The Southwestern Historical Quarterly, Volume 42, July 1938 - April, 1939 Page: 30
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oulthwestern Historical Quarterly
the agents to the United States had purchased the William Robbins,
and had changed the name to Liberty. He also found fault with
the wording of the ordinance, and thought the Council should
make no effort to purchase vessels after having authorized Austin,
Archer and Wharton to do so.7 The Council immediately repassed
the ordinance and returned it to the governor for his signature.
It was never returned by Smith.8
Barrett reported to the Council January 8, that the Montezuma,
a Mexican sloop of war, was reported to be in the harbor at Gal-
veston. According to Barrett, Texas had no vessel capable of
competing with the Montezuma, but the sloop Invincible was
offered to Texas at a fair price. The Council resolved that the
Invincible be accepted as the property of Texas, and be registered
accordingly. Governor Smith was requested to issue a commis-
sion to Thomas F. McKinney as commander of the vessel. Mc-
Kinney was to provide a crew, ammunition and supplies, and
cruise against the enemy in the Gulf of Mexico until he received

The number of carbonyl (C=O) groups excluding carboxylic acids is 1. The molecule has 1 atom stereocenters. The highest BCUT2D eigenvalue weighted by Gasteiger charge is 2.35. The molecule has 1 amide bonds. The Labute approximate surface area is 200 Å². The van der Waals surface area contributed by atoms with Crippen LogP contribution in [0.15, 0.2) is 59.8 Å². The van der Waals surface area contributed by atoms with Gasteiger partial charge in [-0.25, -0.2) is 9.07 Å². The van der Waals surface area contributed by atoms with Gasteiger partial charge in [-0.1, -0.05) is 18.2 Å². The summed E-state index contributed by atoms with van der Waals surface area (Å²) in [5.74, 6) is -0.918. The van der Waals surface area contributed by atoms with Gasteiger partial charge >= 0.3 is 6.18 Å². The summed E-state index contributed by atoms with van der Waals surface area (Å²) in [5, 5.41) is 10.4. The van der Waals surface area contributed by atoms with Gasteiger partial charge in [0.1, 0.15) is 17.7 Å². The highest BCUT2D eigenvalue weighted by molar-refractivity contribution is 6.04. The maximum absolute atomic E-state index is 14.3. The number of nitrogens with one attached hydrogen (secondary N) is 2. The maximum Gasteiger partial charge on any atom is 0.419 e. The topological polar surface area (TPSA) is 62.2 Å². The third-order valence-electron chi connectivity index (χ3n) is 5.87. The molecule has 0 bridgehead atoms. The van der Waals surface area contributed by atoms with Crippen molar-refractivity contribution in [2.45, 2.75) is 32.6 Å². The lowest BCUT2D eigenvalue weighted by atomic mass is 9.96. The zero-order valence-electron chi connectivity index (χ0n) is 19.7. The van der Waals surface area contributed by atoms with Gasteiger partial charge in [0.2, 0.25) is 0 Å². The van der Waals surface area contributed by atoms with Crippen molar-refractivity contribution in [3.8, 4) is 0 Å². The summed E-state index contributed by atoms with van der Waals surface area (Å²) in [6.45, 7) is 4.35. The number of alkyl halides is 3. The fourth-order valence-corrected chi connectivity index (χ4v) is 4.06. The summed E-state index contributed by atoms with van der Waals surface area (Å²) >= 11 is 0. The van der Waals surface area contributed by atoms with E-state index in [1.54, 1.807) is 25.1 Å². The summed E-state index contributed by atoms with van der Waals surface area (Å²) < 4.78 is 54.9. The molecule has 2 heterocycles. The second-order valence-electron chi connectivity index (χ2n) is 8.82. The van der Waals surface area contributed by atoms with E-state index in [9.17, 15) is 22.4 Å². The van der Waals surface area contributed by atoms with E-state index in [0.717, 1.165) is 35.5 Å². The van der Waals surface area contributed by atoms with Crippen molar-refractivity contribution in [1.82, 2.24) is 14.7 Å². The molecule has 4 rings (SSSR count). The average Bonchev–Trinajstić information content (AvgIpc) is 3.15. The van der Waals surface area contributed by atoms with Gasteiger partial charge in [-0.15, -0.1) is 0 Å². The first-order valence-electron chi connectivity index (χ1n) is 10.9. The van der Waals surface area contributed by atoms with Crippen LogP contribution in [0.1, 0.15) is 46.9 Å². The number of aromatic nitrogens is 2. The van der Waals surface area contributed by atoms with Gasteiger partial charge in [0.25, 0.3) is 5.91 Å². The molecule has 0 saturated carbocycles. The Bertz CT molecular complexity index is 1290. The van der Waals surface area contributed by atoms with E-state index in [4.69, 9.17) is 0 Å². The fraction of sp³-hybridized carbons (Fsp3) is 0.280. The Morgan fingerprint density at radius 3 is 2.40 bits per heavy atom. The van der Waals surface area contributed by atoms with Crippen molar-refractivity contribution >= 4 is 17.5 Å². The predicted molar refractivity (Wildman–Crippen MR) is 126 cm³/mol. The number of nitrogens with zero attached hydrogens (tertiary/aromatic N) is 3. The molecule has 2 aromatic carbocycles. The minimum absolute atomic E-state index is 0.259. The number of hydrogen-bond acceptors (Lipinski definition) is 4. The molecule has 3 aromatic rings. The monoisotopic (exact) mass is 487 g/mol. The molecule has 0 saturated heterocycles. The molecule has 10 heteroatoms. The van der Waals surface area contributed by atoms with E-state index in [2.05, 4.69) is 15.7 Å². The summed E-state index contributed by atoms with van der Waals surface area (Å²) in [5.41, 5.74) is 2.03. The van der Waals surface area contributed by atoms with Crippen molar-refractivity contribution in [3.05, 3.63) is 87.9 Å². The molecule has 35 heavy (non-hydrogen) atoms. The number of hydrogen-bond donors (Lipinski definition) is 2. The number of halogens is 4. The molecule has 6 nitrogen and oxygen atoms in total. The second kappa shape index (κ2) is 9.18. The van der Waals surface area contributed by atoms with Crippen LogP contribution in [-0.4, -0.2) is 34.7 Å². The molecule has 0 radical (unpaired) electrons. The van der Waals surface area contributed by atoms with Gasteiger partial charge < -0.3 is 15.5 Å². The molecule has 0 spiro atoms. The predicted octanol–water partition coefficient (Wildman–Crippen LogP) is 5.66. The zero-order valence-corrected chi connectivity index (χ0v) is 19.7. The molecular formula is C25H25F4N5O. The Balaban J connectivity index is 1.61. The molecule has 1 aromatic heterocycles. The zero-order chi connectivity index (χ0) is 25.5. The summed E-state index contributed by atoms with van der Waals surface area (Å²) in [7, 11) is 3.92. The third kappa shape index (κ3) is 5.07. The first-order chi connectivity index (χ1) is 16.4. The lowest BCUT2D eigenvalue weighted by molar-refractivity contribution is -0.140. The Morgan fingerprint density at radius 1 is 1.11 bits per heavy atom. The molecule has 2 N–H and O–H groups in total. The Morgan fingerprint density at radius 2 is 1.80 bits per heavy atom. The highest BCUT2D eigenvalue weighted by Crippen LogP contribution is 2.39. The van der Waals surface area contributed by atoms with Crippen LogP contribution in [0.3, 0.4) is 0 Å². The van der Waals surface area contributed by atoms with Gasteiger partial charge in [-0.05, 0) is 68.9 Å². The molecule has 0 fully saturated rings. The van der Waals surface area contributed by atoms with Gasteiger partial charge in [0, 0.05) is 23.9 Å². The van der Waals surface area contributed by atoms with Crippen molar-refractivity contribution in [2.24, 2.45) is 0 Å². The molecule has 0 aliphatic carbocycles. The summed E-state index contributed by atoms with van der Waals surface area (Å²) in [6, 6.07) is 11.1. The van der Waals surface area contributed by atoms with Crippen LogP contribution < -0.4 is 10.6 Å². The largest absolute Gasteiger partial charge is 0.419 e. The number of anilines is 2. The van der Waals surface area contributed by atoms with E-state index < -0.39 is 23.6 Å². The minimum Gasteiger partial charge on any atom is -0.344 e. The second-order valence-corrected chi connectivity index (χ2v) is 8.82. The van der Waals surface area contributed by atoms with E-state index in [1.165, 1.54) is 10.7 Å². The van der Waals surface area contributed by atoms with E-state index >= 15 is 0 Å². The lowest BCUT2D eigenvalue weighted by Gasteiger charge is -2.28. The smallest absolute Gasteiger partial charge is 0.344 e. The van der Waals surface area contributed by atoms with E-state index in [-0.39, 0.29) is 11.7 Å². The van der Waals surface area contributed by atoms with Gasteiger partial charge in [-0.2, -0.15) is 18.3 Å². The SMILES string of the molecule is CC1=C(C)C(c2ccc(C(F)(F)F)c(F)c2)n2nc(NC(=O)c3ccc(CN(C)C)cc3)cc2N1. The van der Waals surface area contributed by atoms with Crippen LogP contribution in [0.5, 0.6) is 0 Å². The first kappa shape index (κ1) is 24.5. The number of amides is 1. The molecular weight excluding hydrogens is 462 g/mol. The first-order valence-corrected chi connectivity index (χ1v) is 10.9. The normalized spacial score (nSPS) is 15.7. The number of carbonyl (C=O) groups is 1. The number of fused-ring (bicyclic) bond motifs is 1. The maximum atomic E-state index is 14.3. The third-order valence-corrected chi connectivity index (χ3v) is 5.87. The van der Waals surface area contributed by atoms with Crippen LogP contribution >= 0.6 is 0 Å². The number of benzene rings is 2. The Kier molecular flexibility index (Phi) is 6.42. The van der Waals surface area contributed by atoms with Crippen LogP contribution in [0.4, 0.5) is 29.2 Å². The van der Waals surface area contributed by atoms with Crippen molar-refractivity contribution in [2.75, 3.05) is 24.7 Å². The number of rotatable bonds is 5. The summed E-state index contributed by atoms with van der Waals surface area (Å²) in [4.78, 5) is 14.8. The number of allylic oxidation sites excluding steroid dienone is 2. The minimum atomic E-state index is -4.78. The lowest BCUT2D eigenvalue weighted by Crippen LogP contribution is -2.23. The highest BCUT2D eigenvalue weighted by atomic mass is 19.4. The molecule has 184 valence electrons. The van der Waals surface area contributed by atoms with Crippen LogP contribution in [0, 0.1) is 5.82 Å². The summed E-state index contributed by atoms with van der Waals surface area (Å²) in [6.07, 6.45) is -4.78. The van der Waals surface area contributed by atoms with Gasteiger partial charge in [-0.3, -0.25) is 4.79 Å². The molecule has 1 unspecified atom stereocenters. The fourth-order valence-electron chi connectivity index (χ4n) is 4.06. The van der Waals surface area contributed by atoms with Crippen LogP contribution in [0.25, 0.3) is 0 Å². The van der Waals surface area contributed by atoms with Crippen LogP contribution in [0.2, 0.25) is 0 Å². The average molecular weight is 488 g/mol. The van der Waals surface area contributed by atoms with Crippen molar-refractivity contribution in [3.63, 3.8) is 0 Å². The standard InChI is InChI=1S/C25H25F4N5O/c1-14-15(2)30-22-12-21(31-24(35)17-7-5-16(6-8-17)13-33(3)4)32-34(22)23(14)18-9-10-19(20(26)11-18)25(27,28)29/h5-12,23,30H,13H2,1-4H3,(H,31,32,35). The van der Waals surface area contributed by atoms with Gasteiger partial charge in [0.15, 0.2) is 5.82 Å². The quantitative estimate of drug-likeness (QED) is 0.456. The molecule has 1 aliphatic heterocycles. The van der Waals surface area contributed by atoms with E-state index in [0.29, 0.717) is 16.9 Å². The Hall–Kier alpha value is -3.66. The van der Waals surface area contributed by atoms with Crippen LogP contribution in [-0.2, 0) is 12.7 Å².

On at least one occasion the Council was called upon to exercise
its functions as a court of admiralty. The schooner Hannah
Elizabeth, loaded with cannon, arms, ammunition, and a cargo
of goods belonging to Peter Kerr, sailed from New Orleans for
Texas. Before completing her voyage she was run aground by
the Mexican vessel Bravo, and a prize crew was placed on board.
The Hannah Elizabeth was retaken by citizens of Matagorda, who
had obtained at least temporary possession of the William Robbins.
The crew of the William Robbins, under command of Captain
Hurd, appropriated to themselves the goods and provisions, "allow-
ing Kerr to retain his part on payment of half their value !'~o
This matter was reported to the Council by J. W. Fannin, who
was, it seems, quite prejudiced against Hurd and the members of
his crew. Thomas Barnett, Robert H. Williams and James Col-
lingsworth were appointed commissioners, with power to secure
and retain in the name of the Provisional Government the vessel
and its cargo. The commissioners were also made a court of
7Ibid., I, 749.
slbid., I, 750, 1033.
9Ibid., I, 754.
ioWooten, A Comprehensive History of Texas, I, 205.
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Texas State Historical Association. The Southwestern Historical Quarterly, Volume 42, July 1938 - April, 1939, periodical, 1939; Austin, Texas. (texashistory.unt.edu/ark:/67531/metapth101107/m1/38/: accessed September 22, 2017), University of North Texas Libraries, The Portal to Texas History, texashistory.unt.edu; crediting Texas State Historical Association.